For an even more memorable meal, drive 15 miles east, up a 715-foot hill, to Ostuni. Known as the White City, Ostuni is a spiral of buildings layered with so much whitewash that they look sculpted from meringue. Inside one is Osteria del Tempo Perso. The front room is decorated with watercolors of Ostuni scenes, dozens of old farm tools, and, hanging in an alcove, an antique bicycle. Deeper inside, past pendulums of cured meats and garlands of garlic and red peppers, is a candlelit dining room in a cave that was carved out of bedrock 500 years ago. Stacks of colorful fruits and vegetables surround a central column; the chef occasionally pops out of the kitchen to pluck a few for his recipes. Sit at one of the thick wooden tables and, even before you receive a menu, the waiter drops off a dozen tiny plates laden with antipasti: stuffed mushroom caps and frittata wedges, falafel and steamed tripe, roasted vegetables in olive oil, and cheeses stuffed with other cheeses. For the main courses, try Apulia's Frisbee-shaped orecchiette pasta under a tomato sauce speckled with salty cacioricotta cheese or topped with bitter turnip greens laced with spicy pepperoncini. If there's still room, go for the arrosto misto, a platter of roasted sausage, lamb, and liver.
Work off the feast by wandering through the White City's maze of alleys, which are too narrow even for Italy's minuscule cars. Peek between buildings for views over terraced vineyards and olive groves to the Adriatic Sea, less than four miles away.
Matera: The Cave City
There are cavemen in Italy, thousands of them. Cavewomen, too. They're the people of la civiltà rupestre, a "cliff civilization" that inhabits the instep of Italy's boot. For millennia, they carved cities directly into ravines and gullies made of tufa, a soft, porous stone that's easily cut and molded, then quickly hardens upon exposure to the air.
These days, the people of la civiltà rupestre have slapped front-room facades onto their cave entrances, turning the tightly packed city centers into jumbles of houses stacked willy-nilly atop one another. Despite the squared-off front rooms, satellite dishes, and a few other signs of modern life, the homes inside are bona fide caverns.
When Italy drew up its regional boundaries 140 years ago, Apulia's border sliced through this ancient culture. Most cave cities are in Apulia, including Ginosa, Massafra, and Móttola. But Matera, the most dramatic, lies five miles across the border in Basilicata.
Up through the World War II era, some 15,000 people lived without electricity or running water in cave homes in Matera, a city built into two parallel ravines separated by a high ridge. In the 1950s, the population was relocated en masse to a modern town on a plateau, just above the ravines. The old town, abandoned by all save a handful of the most destitute squatters--who caught rainwater in discarded washing machines and planted meager gardens in old bathtubs--became known as La Città Fantasma.
The Phantom City has risen from the dead: Revitalization efforts over the past decade have brought electricity, plumbing, and, slowly, the people into the old cave neighborhoods, known as i sassi ("the rocks"). In 1998, Raffaele and Carmela Cristallo bought a string of homes in the part of town known as Sasso Barisano and converted them into the Hotel Sassi. You can't go wrong with any of the 22 rooms, even if only three are full-fledged caves. Most have at least one wall of raw, honey-colored bedrock. The rooms with only modern walls have balconies blessed with panoramas of the Barisano, a particularly romantic setting at night, when warm yellow floodlights shine on the city.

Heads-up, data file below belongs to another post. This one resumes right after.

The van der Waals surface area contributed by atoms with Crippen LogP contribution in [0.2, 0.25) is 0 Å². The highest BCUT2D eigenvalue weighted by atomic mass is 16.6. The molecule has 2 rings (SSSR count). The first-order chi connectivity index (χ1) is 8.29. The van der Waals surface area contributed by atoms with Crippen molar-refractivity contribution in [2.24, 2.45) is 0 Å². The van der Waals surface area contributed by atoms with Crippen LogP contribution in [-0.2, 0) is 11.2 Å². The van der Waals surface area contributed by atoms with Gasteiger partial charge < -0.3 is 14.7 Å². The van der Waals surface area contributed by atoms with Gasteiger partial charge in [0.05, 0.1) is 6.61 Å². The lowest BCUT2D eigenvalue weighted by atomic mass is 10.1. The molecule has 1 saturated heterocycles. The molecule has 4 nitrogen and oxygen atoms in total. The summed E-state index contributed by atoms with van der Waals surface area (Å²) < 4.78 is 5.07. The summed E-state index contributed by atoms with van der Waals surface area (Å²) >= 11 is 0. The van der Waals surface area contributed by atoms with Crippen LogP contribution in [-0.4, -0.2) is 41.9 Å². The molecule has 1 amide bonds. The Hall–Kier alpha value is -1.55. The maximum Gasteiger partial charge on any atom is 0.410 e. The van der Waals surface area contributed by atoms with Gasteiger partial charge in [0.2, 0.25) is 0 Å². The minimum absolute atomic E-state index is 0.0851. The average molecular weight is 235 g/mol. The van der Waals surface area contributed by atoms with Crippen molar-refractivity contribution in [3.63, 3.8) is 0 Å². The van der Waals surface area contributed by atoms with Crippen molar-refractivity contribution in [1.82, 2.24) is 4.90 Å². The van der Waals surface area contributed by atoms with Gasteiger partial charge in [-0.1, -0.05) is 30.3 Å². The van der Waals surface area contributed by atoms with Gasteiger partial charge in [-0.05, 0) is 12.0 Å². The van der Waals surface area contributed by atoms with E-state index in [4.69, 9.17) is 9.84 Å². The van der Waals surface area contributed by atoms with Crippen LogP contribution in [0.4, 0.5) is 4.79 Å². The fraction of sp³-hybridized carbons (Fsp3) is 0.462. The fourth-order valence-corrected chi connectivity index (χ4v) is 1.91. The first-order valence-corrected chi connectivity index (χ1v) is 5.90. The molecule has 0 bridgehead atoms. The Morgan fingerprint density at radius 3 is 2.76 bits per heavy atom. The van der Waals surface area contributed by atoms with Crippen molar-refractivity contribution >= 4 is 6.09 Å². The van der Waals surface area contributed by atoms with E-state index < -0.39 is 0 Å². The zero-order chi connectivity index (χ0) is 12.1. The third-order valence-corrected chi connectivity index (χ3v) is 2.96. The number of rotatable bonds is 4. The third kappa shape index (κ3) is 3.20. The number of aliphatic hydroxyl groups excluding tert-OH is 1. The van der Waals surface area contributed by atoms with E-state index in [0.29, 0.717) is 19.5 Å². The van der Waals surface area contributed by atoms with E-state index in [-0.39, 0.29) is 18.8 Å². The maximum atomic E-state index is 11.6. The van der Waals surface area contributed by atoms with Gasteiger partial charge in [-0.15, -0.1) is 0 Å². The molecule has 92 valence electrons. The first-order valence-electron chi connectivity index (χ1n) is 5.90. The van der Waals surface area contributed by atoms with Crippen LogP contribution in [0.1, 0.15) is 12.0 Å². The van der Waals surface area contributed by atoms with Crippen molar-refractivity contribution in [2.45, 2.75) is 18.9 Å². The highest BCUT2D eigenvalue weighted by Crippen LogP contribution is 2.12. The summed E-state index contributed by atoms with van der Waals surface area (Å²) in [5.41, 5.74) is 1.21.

Another entrepreneurial pair, Umberto Giasi and Eustachio Persia, took a vast cavern underneath the modern town, slapped the rough walls with whitewash, and started serving pizza and Apulian dishes to hungry crowds. They called the joint Il Terrazzino because of its narrow terrace with views of the Barisano.
Over the ridge from Sasso Barisano is Sasso Caveoso, the more rugged and untouched of the two cave-riddled ravines. When fixing up the sassi, Matera's town fathers left the far southeast end of the Sasso Caveoso alone. This decision paid off in 2003: Mel Gibson chose Matera--and this neighborhood in particular--as the perfect stand-in for ancient Jerusalem in The Passion of the Christ. Many people spend an entire day wandering the Caveoso, in part because they keep getting lost in the maze of alleys, stairs, dead ends, and blind courtyards.
The cave churches scattered throughout the neighborhood are a big draw. Ten years ago, you needed to find someone with the keys and a flashlight for a look at the complex of a half-dozen churches known as the Convicino di San Antonio. These days the doors are thrown open and there are wooden walkways to guide you through the tiny, interlinked chapels. It's still an eerie experience--you walk down steep tunnels into dark, cramped sanctuaries. In the chambers above, sunlight streams through windows bored through the rock, revealing delicate medieval frescoes.
Even more dramatic is the church of Santa Maria de Idris, carved into a huge rock pinnacle jutting from the lip of a gorge. Cave homes barnacle the lower reaches of the pinnacle, and a broad staircase continues above them to a terrace in front of the blank masonry facade of the church. Inside is an assortment of caves, spooky tunnels, and paintings on the rough tufa walls.
Lecce: Arts, crafts, and Baroque quirks